In a similar vein, some imagine that stimulating greater private-sector contributions is a way to avoid increasing the capital of the international financial institutions. Such thinking ignores the fact that stimulating increased private-sector investment requires mitigating the risks that private sector firms could face when financing development projects at a time of increased risk and uncertainty, and that this in turn necessitates the existence of international financial organisations that are both efficient and sufficient in terms of their available capital so that they can offer the private sector the leveraging and guarantees it needs.

I have no doubt that competent experts are familiar with such technical and policy issues. Unfortunately, it is the geopolitical tensions between the incumbent and emergent powers that are obstructing avenues for multilateral action. The World Trade Organisation (WTO), which, after an entire era of stimulating trade by getting all on board on an agreed-on set of rules, has had to watch the system compromised thanks to the politicisation and weaponisation of the instruments of trade and economic cooperation, for example. As a result, tensions have been driven up to the point where “economic rivalry” does not even begin to express the scale of the deterioration that has taken place in international relations.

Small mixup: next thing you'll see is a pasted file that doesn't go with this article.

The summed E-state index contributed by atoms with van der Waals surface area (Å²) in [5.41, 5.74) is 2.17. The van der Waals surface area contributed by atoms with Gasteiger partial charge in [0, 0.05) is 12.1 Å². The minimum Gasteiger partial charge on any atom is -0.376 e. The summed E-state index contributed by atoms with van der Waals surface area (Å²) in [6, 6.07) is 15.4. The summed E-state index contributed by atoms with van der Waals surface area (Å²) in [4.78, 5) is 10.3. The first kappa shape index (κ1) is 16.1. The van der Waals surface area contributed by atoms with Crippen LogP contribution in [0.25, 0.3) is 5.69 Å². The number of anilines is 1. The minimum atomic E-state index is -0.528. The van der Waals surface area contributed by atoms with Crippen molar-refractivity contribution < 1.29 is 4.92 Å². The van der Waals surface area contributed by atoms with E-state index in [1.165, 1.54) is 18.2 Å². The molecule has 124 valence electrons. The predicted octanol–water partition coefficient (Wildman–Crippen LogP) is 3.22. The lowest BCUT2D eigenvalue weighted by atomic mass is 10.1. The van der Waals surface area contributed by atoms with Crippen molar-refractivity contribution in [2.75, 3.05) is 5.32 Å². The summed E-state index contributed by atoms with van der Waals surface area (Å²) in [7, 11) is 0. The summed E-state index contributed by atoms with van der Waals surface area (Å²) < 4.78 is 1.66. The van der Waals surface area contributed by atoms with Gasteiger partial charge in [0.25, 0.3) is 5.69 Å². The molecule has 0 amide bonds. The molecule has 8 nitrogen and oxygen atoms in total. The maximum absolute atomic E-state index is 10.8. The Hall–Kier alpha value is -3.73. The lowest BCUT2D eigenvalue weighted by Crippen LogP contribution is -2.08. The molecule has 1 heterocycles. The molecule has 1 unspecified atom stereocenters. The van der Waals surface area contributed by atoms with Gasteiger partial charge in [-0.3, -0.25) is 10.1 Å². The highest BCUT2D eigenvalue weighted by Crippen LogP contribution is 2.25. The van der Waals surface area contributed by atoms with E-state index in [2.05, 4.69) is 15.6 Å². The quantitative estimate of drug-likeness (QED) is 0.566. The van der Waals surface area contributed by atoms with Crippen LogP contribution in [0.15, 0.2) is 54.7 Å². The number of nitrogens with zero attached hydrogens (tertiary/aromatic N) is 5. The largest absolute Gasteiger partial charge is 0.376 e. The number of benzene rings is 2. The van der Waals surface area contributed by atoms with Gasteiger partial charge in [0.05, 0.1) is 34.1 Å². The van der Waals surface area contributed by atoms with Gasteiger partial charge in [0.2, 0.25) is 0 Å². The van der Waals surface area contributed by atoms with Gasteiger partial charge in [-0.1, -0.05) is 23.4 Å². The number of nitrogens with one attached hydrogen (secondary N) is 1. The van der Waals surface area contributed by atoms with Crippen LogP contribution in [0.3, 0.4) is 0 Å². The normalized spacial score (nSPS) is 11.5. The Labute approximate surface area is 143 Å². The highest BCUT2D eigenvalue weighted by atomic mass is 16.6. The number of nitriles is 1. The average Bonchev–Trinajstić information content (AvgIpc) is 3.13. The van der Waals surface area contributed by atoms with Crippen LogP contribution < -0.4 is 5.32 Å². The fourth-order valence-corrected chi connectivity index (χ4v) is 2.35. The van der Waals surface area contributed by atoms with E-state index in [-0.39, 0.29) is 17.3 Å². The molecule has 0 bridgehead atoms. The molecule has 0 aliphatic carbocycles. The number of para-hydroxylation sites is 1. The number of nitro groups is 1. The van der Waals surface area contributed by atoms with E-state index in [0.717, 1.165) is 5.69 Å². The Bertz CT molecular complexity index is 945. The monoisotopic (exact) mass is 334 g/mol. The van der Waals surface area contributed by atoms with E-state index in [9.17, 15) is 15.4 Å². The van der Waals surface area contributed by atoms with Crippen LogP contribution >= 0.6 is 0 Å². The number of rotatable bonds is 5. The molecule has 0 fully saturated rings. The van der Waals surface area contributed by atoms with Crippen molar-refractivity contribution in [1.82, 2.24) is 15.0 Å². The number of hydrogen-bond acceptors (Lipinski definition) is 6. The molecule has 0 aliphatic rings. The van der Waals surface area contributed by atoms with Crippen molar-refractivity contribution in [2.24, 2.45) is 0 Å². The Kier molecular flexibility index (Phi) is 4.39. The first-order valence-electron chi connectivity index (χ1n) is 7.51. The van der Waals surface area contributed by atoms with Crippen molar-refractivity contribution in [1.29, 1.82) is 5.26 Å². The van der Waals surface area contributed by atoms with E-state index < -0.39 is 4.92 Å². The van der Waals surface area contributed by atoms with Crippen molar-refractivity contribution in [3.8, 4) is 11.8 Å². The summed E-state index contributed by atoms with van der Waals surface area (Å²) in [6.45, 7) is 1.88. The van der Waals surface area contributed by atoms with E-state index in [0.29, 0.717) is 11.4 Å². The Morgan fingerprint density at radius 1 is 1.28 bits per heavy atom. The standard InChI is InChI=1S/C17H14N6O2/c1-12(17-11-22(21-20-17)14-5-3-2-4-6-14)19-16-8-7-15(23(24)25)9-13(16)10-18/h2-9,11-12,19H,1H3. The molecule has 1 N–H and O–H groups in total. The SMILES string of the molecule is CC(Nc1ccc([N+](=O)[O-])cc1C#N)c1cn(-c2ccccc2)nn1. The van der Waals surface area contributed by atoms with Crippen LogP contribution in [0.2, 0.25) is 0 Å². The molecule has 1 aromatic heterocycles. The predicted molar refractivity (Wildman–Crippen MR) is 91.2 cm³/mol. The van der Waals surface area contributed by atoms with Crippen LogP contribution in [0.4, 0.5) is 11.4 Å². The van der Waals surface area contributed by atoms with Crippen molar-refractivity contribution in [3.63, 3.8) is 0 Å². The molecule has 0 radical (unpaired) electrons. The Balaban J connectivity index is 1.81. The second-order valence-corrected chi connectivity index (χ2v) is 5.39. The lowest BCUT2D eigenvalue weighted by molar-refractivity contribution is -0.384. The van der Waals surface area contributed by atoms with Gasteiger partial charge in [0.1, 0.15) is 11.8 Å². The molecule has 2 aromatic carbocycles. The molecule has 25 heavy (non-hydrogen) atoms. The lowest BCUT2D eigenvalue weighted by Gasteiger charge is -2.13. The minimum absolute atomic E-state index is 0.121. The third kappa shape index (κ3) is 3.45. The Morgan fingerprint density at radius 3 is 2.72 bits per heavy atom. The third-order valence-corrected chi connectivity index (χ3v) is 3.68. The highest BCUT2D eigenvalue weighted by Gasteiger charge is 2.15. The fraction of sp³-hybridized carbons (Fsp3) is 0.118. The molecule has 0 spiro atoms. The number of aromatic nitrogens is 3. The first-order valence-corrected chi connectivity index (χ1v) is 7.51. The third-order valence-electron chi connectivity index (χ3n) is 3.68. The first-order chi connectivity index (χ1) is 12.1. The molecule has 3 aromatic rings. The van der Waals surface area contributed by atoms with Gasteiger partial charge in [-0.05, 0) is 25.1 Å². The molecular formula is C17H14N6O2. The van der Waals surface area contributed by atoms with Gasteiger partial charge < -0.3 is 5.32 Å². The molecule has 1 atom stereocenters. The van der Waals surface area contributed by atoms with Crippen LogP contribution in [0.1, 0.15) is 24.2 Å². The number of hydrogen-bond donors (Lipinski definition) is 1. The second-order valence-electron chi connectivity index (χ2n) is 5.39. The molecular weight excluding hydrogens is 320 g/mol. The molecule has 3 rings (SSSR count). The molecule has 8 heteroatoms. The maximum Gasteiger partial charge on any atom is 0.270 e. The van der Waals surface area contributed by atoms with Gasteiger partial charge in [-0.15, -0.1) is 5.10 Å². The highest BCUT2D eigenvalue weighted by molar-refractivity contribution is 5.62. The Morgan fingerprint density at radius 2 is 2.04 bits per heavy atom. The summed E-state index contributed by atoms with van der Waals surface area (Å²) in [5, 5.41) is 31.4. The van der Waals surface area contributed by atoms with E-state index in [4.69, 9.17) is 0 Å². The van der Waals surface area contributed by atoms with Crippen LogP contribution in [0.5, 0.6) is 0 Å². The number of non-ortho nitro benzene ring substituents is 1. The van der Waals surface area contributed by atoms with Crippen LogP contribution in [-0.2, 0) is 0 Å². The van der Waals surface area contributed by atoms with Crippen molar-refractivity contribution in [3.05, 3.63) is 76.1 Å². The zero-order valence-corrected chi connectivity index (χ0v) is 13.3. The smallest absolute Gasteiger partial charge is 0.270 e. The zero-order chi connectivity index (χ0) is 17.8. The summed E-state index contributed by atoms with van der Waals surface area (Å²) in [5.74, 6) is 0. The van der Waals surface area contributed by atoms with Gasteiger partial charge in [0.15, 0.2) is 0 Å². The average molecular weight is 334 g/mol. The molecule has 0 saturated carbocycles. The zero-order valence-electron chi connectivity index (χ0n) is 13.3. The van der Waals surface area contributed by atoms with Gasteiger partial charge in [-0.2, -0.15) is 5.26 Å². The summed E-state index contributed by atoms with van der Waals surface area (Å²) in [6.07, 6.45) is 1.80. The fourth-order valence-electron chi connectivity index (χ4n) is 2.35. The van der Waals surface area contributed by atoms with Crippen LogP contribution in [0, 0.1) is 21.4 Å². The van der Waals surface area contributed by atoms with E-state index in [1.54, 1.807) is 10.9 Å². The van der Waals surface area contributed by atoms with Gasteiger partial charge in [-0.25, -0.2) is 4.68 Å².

If all this tells us anything, it is that we should not make generous assumptions about international aid to the developing nations. If someone volunteers the praiseworthy example of the Marshall Plan to rebuild Europe after World War II, that person should be reminded that the Marshall era is long gone.

This article appeared in Arabic in Wednesday’s edition of Asharq Al-Awsat.

* A version of this article appears in print in the 27 April, 2023 edition of Al-Ahram Weekly